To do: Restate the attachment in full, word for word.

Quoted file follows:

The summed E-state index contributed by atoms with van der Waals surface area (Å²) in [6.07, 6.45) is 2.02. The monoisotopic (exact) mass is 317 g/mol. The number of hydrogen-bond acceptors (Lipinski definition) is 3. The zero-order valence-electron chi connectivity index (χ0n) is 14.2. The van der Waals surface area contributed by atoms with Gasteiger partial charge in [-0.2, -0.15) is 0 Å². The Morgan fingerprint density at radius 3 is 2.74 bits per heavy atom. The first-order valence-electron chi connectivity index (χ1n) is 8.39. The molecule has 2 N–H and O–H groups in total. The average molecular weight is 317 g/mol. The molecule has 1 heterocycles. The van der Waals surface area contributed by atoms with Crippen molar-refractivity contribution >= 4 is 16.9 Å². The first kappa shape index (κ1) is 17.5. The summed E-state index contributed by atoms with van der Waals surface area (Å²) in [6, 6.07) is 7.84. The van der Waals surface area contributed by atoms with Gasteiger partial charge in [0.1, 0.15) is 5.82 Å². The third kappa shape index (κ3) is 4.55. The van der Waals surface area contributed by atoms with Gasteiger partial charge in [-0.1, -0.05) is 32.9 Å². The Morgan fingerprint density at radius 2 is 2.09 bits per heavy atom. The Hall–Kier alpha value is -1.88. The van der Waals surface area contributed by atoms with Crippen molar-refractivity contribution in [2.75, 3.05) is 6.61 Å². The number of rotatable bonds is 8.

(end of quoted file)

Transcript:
The summed E-state index contributed by atoms with van der Waals surface area (Å²) in [6.07, 6.45) is 2.02. The monoisotopic (exact) mass is 317 g/mol. The number of hydrogen-bond acceptors (Lipinski definition) is 3. The zero-order valence-electron chi connectivity index (χ0n) is 14.2. The van der Waals surface area contributed by atoms with Gasteiger partial charge in [-0.2, -0.15) is 0 Å². The Morgan fingerprint density at radius 3 is 2.74 bits per heavy atom. The first-order valence-electron chi connectivity index (χ1n) is 8.39. The molecule has 2 N–H and O–H groups in total. The average molecular weight is 317 g/mol. The molecule has 1 heterocycles. The van der Waals surface area contributed by atoms with Crippen molar-refractivity contribution >= 4 is 16.9 Å². The first kappa shape index (κ1) is 17.5. The summed E-state index contributed by atoms with van der Waals surface area (Å²) in [6, 6.07) is 7.84. The van der Waals surface area contributed by atoms with Gasteiger partial charge in [0.1, 0.15) is 5.82 Å². The third kappa shape index (κ3) is 4.55. The van der Waals surface area contributed by atoms with Gasteiger partial charge in [-0.1, -0.05) is 32.9 Å². The Morgan fingerprint density at radius 2 is 2.09 bits per heavy atom. The Hall–Kier alpha value is -1.88. The van der Waals surface area contributed by atoms with Crippen molar-refractivity contribution in [2.75, 3.05) is 6.61 Å². The number of rotatable bonds is 8.